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US, Cuba move toward embassies but long path lies ahead

Second day of diplomatic talks described by U.S. diplomat as "positive and productive"

The United States and Cuba on Thursday set a detailed agenda for re-establishing full diplomatic ties, but said it could take weeks just to schedule the next round of talks, a sign of the long road ahead after more than a half-century of tension.

Roberta Jacobson, the top U.S. diplomat for Latin America and the most senior American official to visit the island country in more than three decades, said the second day of wide-ranging talks in Havana was "positive and productive," focusing on the mechanics of converting interest sections in each other's capitals into full-fledged embassies headed by ambassadors.

Josefina Vidal, her Cuban counterpart, also praised the dialogue.

Both officials, however, outlined the obstacles to making a U.S.-Cuban relationship like that of any two other countries.

Jacobson spoke of America's persistent human rights concerns in Cuba. Vidal cited Cuba's status on the U.S. list of state sponsors of terrorism and the various financial restrictions imposed on the country as a result of the U.S. trade embargo.

"We have to overcome more than 50 years of a relationship that was not based on confidence or trust," Jacobson told reporters.

She cited "profound differences" separating the two governments and said embassies by themselves would not constitute normalized ties between the U.S. and Cuba, as envisioned by Presidents Barack Obama and Raul Castro when they announced their historic detente last month.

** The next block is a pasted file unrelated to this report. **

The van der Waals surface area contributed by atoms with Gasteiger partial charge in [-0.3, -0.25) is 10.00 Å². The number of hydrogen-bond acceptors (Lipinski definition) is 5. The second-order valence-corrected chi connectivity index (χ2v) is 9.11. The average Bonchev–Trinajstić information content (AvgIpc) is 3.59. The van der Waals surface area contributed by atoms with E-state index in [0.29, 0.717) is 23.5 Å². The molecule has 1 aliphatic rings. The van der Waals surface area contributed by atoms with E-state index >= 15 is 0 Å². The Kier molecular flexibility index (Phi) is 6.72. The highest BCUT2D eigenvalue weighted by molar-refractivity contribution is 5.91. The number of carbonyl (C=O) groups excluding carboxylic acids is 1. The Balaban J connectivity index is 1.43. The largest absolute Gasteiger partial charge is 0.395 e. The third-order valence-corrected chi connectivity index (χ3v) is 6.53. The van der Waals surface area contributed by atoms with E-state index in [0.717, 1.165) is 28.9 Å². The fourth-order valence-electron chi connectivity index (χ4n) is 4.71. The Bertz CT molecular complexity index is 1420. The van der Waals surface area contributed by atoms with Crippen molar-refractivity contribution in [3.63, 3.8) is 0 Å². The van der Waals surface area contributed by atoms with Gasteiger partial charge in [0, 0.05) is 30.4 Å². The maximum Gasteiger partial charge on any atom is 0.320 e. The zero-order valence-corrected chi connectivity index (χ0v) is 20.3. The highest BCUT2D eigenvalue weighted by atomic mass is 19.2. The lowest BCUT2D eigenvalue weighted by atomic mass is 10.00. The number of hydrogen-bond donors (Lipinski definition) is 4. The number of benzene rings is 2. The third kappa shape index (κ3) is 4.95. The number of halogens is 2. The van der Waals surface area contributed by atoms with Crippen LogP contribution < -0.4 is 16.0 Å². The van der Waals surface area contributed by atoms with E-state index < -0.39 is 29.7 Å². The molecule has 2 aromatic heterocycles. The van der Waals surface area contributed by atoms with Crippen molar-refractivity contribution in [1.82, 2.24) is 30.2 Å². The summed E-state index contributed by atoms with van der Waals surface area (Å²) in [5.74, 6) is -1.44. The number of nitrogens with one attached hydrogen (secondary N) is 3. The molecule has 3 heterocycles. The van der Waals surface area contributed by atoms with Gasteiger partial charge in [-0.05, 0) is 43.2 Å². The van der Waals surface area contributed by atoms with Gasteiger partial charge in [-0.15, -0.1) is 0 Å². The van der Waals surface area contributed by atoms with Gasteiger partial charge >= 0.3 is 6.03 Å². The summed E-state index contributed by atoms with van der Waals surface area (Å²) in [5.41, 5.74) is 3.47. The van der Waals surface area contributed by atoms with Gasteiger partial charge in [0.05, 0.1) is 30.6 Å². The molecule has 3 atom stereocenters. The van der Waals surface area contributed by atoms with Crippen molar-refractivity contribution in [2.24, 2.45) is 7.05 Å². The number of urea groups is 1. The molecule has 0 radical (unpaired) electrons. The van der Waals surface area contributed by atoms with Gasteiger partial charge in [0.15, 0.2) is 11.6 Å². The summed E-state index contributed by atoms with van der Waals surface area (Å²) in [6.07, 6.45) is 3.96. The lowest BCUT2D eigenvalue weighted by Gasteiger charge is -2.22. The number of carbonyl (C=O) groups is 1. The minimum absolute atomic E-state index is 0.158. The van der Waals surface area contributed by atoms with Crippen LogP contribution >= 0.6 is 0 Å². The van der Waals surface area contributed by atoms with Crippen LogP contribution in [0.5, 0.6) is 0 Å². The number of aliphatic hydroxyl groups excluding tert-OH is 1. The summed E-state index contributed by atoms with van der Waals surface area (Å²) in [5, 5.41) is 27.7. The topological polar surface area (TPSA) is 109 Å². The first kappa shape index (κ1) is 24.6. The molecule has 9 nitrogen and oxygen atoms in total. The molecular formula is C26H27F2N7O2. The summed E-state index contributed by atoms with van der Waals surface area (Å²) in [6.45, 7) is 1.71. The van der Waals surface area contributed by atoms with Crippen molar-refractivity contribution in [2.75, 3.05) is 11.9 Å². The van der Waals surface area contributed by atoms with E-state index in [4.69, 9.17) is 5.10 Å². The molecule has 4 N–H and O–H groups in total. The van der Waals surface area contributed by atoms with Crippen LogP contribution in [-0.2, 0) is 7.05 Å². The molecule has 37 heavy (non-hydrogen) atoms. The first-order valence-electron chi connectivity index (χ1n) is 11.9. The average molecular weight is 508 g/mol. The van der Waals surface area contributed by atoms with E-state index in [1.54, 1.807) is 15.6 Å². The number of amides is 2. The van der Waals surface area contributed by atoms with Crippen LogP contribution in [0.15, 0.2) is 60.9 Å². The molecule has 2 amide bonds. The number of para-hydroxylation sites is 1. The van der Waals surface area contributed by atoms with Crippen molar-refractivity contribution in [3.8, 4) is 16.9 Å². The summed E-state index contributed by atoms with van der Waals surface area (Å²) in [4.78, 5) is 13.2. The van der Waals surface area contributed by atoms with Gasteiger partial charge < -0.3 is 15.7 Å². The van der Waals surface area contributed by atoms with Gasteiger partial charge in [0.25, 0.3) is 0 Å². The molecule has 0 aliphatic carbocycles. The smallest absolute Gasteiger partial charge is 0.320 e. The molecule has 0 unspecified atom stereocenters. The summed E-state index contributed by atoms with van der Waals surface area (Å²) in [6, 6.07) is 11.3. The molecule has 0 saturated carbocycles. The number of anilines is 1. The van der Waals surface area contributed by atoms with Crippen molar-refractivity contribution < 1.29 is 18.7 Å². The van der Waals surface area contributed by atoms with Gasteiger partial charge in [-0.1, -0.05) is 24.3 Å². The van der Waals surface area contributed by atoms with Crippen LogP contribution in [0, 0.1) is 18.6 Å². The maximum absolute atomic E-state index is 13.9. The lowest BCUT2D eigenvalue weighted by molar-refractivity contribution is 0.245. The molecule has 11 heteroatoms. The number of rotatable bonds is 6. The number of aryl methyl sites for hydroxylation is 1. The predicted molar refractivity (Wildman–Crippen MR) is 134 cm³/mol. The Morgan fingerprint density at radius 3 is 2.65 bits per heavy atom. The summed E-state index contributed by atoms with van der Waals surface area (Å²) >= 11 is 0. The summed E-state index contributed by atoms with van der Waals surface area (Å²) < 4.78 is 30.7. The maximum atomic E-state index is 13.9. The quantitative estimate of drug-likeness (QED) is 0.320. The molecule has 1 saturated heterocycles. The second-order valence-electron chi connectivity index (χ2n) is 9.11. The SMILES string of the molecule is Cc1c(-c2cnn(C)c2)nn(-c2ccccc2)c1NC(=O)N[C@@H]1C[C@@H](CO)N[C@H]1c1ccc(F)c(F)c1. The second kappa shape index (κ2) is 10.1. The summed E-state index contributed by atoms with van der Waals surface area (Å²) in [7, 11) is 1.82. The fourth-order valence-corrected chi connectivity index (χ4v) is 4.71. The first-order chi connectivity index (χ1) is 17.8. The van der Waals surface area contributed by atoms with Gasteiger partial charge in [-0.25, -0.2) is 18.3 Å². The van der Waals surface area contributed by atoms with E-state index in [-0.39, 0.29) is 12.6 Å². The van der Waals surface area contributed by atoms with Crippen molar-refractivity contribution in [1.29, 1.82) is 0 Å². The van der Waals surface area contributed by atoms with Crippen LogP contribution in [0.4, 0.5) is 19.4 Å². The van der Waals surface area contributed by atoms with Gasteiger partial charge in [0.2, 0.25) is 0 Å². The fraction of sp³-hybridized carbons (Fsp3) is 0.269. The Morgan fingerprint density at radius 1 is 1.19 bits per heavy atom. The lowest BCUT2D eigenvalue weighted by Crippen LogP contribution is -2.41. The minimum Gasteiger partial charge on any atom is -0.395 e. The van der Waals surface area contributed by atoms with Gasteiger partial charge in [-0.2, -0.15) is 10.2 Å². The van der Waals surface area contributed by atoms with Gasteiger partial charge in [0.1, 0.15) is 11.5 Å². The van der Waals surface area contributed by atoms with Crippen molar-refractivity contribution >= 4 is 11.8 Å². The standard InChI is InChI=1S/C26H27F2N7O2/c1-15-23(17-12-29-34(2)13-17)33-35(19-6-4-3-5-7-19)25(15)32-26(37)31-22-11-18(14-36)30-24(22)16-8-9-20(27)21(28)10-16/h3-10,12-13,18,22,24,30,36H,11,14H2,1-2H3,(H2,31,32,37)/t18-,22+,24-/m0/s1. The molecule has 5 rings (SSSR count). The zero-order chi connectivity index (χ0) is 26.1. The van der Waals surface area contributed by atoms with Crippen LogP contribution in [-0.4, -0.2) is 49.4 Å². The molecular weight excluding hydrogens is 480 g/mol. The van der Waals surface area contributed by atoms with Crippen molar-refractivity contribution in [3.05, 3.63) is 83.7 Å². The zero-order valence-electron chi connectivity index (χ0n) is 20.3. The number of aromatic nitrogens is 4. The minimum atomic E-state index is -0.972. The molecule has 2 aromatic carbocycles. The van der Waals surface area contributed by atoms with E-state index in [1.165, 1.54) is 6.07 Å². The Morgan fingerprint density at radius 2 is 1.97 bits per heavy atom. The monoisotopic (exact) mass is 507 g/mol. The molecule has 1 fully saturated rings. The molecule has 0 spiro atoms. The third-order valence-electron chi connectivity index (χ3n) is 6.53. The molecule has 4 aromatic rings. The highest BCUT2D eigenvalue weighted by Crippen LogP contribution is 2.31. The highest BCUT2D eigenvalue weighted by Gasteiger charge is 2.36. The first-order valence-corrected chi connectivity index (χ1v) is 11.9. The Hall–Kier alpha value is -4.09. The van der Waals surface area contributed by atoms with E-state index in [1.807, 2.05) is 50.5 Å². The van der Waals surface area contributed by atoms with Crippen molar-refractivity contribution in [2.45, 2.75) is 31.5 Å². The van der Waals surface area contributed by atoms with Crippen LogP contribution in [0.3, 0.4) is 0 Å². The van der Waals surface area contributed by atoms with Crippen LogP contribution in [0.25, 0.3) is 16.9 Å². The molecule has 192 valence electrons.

"It was a first meeting. This is a process," Vidal said. In the next weeks, she said, the U.S. and Cuba will schedule a second round of talks, which may or may not be the time to finalize an agreement.

Issues on Thursday's agenda included ending caps on staff, limits on diplomats' movements and, in the case of the U.S. building, removing guard posts and other Cuban structures along the perimeter.

Deep disagreements remain over matters such as immigration and human rights. In a sign of the difficulty surrounding the rights issue, Jacobson said the U.S. had raised it; Vidal said it had not come up.

The needs for at least one future round of talks could set back U.S. hopes of reopening the embassies before April's Summit of the Americas, which Obama and Castro are expected to attend.

Gustavo Machin, Cuba's deputy chief of North American Affairs, said the meeting took place "in a relaxed atmosphere of respect."

"Look at my face," he said, smiling. "It reflects the spirit in which we've been talking up 'til now."

The Associated Press

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